In Ohio, landowners are poised for a long-fought property rights win allowing for the safe development of oil and natural gas under the surface of state-owned lands through House Bill 507, passed by the Ohio House on Tuesday after the Ohio Senate’s approval last week.
Up until the passing of this amendment, private landowners close to and adjacent to Ohio state lands and parks were unable to develop their adjacent private minerals. Once this legislation goes into effect, landowners will be able to safely lease and develop Ohio’s energy-rich natural resources – over ten years after fracking was enshrined in state law.
Energy in Depth has covered Ohio’s long saga with landowners attempting to be able to develop their mineral rights adjacent to public lands before. In 2011, Ohio’s General Assembly approved fracking under state lands, but development failed to take place. Then in 2017, former Gov. John Kasich passed a bill to establish the Oil and Gas Leasing Commission, an entity created to govern the process of shale gas development under state lands. However, that commission sat empty for years with no appointments made. Even after additional language was added last year to incentivize the commission, the rules were never promulgated, resulting in what can best be described as a de facto moratorium of state land shale development, and as a result, adjacent private landowners’ rights were held hostage.
Significant win for private property rights
With the passing of the amendment in HB 507, the Ohio Legislature made it clear once again that leasing state minerals is a priority for the people who elected them.
Dan Devitt, President of the National Association of Royalty Owners (NARO)-Ohio heralded the move:
“Appalachian Ohio contains a world class natural gas resource…Ohio’s landowners close to and adjacent State minerals have been stranded and denied an opportunity to participate in the development of their minerals prior to the related provisions in House Bill 507. Developing our natural gas resources ensures a reliable transitional energy source, energy security and the ability to support our allies.” (emphasis added)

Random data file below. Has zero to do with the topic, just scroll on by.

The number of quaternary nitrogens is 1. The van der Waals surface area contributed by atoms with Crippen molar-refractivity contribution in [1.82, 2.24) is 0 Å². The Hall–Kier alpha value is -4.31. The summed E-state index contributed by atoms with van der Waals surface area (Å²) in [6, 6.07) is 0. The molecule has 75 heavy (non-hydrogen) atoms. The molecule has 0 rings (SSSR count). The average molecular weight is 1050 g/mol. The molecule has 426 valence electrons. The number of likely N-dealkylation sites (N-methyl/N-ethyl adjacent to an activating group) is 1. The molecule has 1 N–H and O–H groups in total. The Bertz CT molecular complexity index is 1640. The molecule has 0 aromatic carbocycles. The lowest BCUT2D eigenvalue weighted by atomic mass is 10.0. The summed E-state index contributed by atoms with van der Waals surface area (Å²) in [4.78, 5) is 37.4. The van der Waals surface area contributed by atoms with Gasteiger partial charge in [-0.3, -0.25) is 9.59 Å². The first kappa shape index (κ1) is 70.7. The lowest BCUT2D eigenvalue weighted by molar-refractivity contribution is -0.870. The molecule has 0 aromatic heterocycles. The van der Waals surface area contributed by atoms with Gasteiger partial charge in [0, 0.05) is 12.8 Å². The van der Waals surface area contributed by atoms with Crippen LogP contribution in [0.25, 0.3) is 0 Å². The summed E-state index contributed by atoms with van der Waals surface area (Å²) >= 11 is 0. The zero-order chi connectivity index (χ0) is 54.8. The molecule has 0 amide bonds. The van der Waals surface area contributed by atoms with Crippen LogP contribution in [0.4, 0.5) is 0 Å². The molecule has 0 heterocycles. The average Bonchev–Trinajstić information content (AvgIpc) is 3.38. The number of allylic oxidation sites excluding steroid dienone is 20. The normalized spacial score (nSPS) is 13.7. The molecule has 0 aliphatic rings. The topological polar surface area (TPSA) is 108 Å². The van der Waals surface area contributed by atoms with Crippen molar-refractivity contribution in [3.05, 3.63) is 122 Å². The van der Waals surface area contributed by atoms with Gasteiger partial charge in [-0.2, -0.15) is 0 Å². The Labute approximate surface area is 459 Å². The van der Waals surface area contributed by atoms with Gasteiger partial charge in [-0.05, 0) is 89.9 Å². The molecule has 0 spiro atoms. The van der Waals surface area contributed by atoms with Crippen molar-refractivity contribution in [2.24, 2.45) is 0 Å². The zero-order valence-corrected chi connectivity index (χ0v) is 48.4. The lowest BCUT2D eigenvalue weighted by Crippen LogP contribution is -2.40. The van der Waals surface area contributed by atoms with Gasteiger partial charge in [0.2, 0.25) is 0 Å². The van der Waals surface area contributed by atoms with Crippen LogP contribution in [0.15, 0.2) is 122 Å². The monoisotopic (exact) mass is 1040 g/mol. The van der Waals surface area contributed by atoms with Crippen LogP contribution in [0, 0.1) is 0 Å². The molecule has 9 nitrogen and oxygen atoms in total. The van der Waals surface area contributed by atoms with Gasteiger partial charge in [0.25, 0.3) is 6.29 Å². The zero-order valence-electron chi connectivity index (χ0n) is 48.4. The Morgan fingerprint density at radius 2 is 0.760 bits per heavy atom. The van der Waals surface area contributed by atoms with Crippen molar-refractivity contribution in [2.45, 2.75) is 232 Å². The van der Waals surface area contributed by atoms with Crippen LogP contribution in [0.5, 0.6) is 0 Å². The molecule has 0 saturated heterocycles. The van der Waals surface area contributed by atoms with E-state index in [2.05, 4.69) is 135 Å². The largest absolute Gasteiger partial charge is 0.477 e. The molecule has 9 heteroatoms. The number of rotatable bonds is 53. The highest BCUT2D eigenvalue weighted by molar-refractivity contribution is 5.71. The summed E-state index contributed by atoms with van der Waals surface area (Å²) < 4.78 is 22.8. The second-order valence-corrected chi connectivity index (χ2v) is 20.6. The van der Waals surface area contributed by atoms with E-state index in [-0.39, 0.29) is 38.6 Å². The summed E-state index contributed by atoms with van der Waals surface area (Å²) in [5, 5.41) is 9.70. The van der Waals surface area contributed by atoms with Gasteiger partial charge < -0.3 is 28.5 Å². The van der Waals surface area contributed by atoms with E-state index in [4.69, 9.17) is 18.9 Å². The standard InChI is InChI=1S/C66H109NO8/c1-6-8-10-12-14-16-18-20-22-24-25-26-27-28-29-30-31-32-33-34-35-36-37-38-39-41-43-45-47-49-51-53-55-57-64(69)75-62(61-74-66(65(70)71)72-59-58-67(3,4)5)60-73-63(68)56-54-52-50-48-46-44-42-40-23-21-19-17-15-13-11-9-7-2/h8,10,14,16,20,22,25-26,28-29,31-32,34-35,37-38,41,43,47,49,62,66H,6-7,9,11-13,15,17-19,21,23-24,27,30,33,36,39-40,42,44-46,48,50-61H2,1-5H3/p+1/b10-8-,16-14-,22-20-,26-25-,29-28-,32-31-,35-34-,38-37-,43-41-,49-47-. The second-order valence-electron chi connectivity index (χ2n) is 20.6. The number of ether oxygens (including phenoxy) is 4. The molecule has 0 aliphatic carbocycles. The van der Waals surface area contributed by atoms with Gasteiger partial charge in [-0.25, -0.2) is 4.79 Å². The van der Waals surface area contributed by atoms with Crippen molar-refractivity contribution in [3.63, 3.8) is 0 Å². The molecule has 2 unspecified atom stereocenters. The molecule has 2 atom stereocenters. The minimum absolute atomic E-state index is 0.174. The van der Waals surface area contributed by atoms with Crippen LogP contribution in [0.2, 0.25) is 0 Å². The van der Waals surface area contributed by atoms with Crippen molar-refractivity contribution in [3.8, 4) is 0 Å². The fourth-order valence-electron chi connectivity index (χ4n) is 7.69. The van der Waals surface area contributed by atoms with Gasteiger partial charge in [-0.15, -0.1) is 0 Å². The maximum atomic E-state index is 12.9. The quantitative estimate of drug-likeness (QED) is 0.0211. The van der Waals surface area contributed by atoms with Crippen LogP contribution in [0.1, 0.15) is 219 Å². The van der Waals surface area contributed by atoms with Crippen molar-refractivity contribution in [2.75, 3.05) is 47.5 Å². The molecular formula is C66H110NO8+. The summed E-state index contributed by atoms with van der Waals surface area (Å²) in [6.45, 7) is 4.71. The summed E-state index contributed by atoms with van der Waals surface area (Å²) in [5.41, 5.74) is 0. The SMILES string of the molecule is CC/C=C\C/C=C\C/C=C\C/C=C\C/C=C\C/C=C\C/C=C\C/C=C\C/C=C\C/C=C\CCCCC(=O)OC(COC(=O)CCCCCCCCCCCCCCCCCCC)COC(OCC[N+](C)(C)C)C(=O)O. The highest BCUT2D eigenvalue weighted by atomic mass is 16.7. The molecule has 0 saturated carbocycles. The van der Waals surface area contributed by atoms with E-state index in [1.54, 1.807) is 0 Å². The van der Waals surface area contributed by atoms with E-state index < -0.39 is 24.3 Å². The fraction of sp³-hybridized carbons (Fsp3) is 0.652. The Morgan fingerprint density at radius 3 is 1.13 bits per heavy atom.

Devitt goes on to explain, “even more important is the Bill’s provision allowing 30 percent of all oil and gas related income to go back to the State lands being leased.”
Partnerships between landowners and the local community are nothing new. In 2020, EID interviewed Belmont County Ohio farmer Larry Cain to discuss the natural gas development taking place in his county and on his family’s dairy farm. In addition to safe and successful fracking operations that both produce energy while protecting his family farm, Cain highlighted the immense benefits he and his landowner coalition were able to give back to the community due to that development:
“We’ve raised about $600,000 and given about $400,000 of that to communities. The way I’ve always looked at it is this area has always been a charitable area – even before oil and gas. We just didn’t have the money to give in the past, so we’d donate our time. But now that we have the money, we feel it is our responsibility…So that’s what we’ve done. We’ve given it to the county to help people because we wanted everyone to benefit.” (emphasis added)
In addition to these economic benefits, increased development of oil and natural gas is more important than ever as the United States and the globe grapple with continued energy shortages, high gas prices, and obstructed supply chains. To effectively address these challenges, policies that safely encourage the development of oil and natural gas production is key.
Bottom Line: After more than a decade, Ohio landowners adjacent to Ohio state lands and parks may soon begin to lease their lands to develop Ohio’s energy-rich resources. This, combined with a long history of the industry safely fracking and giving back to the community, is good news for Ohio landowners and good news for the Buckeye State.
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